How can Stephanie and the dancer on the wall lean back so much farther and kick so much higher than I? Is it their youth, balance, and flexibility? Or maybe the, um, lovely counterweights that they bear? See 2012-06-10 - Metropolitan Branch Trail to Clair for an image of this painting as of 4 months ago, in significantly better condition then.)
|"Ow!" Near Catholic University I wave at the lady policeman and immediately run into a telephone pole guy wire, nearly unmanning myself in the process. Luckily the cable catches only left hand and thigh, so I survive with minimal bruising and light abrasion. Whew!|
I promise Stephanie Fonda an adventure, and the Metropolitan Branch Trail delivers. We set off from my front steps at 7:30am, proceeding as I've done several times before to downtown Silver Spring. Our goal is a gentle tune-up before the Marine Corps Marathon next weekend, so we try to hold the pace to 11-12 min/mi. We discuss the MCM race plan; I remind Stephanie of my chart showing 17 marathons, only 3 of which had negative splits, all 3 of which resulted in PBs. Perhaps we should start slowly?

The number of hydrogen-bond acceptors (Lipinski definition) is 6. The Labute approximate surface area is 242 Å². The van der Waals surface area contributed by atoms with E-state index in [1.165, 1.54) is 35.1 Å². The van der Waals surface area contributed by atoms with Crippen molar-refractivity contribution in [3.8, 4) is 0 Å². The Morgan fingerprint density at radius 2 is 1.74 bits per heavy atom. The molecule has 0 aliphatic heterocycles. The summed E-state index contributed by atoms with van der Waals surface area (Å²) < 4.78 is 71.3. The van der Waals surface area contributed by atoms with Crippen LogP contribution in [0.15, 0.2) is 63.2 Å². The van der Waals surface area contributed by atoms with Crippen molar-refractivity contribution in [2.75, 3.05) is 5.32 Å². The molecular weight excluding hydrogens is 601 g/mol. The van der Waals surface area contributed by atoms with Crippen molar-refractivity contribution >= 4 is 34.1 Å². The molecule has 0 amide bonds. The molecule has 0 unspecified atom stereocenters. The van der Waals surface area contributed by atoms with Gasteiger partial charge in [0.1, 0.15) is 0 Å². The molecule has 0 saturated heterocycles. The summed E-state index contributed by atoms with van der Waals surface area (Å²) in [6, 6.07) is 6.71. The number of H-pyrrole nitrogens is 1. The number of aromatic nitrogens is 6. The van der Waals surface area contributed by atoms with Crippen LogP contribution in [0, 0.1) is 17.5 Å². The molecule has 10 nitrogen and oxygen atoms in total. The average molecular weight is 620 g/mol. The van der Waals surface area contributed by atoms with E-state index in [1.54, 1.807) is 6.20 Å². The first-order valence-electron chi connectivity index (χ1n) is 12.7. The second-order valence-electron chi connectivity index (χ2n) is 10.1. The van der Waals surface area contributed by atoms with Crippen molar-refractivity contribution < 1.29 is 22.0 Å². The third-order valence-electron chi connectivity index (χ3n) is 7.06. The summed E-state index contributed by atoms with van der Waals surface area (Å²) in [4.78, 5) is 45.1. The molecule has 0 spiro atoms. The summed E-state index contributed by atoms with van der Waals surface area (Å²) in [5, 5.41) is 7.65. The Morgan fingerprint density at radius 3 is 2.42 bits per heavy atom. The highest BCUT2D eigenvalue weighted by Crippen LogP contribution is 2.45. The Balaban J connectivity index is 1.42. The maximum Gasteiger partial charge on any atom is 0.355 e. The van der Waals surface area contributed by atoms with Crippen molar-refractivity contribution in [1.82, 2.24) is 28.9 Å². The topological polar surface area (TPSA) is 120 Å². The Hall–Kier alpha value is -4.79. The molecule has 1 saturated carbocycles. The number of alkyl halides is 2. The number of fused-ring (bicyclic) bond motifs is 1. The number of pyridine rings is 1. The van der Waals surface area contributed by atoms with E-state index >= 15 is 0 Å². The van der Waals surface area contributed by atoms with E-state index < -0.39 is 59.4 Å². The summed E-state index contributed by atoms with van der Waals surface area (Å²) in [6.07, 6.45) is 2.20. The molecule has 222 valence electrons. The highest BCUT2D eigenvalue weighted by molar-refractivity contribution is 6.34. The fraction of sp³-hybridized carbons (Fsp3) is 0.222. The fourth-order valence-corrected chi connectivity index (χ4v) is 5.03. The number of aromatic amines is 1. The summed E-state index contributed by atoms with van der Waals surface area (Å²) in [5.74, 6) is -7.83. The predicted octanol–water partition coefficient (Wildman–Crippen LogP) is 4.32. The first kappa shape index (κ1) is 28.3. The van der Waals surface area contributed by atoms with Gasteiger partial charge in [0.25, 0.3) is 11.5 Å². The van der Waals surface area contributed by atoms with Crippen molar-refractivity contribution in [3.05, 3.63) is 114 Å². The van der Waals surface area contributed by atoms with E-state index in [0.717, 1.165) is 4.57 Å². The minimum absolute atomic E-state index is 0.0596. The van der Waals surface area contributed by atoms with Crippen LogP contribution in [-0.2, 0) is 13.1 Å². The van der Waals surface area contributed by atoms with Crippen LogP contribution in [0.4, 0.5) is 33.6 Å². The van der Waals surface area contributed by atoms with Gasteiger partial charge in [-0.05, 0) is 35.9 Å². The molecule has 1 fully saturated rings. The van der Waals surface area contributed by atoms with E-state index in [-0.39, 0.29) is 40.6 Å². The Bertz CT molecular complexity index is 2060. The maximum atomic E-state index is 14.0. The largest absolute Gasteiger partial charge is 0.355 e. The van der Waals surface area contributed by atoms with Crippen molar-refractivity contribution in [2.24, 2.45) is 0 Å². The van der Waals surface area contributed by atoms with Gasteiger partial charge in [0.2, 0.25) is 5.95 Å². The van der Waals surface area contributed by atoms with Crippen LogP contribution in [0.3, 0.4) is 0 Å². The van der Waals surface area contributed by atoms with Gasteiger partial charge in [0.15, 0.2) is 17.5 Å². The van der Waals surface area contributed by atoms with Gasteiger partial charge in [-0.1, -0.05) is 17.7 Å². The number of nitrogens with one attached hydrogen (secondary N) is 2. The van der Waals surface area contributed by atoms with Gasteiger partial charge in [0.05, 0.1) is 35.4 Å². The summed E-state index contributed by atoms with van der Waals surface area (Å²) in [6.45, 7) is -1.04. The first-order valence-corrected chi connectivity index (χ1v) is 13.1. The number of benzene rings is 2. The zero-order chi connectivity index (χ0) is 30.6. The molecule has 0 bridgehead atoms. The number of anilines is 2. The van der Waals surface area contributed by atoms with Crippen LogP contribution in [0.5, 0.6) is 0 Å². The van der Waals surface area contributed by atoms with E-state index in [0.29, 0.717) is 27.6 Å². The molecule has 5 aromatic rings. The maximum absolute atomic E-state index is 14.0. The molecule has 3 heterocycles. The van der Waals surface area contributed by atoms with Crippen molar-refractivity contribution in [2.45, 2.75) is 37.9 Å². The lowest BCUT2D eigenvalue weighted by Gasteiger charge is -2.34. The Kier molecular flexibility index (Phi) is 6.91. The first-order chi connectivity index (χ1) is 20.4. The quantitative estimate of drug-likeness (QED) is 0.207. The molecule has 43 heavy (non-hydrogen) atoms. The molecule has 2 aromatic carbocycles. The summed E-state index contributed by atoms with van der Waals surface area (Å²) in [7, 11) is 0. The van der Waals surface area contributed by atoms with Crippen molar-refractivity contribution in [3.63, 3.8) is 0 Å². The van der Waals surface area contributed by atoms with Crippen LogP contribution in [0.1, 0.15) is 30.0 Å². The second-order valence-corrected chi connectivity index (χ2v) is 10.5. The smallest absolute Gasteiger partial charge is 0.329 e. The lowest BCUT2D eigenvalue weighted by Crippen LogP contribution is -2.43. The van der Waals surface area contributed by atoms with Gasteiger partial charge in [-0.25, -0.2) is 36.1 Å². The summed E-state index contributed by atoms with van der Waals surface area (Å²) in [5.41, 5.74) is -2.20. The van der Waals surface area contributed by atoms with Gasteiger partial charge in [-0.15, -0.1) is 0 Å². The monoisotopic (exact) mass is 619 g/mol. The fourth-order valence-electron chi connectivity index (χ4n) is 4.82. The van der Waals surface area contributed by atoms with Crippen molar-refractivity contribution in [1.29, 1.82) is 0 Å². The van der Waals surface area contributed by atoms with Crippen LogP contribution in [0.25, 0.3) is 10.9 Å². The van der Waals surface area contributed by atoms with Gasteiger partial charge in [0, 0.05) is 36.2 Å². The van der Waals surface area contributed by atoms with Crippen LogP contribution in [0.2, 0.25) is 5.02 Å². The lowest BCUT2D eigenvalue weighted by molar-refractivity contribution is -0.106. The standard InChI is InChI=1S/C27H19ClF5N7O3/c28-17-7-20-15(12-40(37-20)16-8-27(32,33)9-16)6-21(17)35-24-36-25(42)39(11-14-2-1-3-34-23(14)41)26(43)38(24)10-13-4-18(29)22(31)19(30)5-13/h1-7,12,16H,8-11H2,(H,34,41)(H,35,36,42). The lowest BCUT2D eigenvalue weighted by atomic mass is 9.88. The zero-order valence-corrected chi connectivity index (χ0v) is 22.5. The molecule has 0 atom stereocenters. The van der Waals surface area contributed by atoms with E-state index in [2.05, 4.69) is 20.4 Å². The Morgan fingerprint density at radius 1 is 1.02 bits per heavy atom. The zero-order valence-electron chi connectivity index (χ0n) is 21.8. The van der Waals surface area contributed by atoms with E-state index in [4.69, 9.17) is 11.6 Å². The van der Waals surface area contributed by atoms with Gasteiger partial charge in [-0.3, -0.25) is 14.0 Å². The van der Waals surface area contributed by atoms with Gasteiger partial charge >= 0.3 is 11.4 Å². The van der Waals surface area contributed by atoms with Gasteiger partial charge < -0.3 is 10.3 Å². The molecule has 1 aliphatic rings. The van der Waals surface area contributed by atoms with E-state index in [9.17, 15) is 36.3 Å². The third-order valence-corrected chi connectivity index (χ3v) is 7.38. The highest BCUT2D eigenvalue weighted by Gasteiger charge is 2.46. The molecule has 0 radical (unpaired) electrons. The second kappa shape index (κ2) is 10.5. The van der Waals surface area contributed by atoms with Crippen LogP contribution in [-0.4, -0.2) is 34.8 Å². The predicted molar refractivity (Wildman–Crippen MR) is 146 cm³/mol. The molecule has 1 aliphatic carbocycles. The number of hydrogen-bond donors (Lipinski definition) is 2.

Along the MBT we see decorative benches and other public artwork (cf. 2012-06-10 - Metropolitan Branch Trail to Clair). Stephanie wonders whether big pipes, arranged obliquely at a construction site, are sculptural? We do our best to stay on course and mostly succeed. The MBT signs are tiny and far apart, however, so blasting down the long Fort Totten St hill we overshoot a turn and have to backtrack. Discussing drugs for pain relief I speculate that placebo effects are significant for some runners. Stephanie tells of her daughter Haven's injury some years ago while kayaking and her plaintive cry, "I need a PLACEBO!" Her mother taught her well, it seems.
As we pass the big industrial-trash-dump Fort Totten Transfer Station I tell Stephanie that I think it's a cement plant — and she notes politely but with a grin that I pronounce the word "SEE-ment", thereby revealing my southern US origins. Guilty as charged! We share bites of a "Peanut Toffee Buzz" Clif Bar during the run. Is my fondness for peanuts also a regional heritage?
After nine miles the MBT passes near the Rhode Island Avenue Metro station, and with only a bit over a mile to go I challenge Stephanie to pick up the pace. "I bet you a cup of coffee that you can't go under 10 minutes for the next mile!" How wrong I was: the Garmin on my wrist says "8:17" when we finish that sprint. Wow!
We cooldown-walk to Union Station and, my treat, share a cup of excellent java from Au Bon Pain before riding the train back to Forest Glen, then walking home. Garmin GPS splits are 10:28 + 11:09 + 10:21 + 10:30 + 9:40 + 11:14 + 10:42 + 10:28 + 12:41 + 8:17 (!) — Runkeeper GPS is quite similar.
^z - 2012-11-11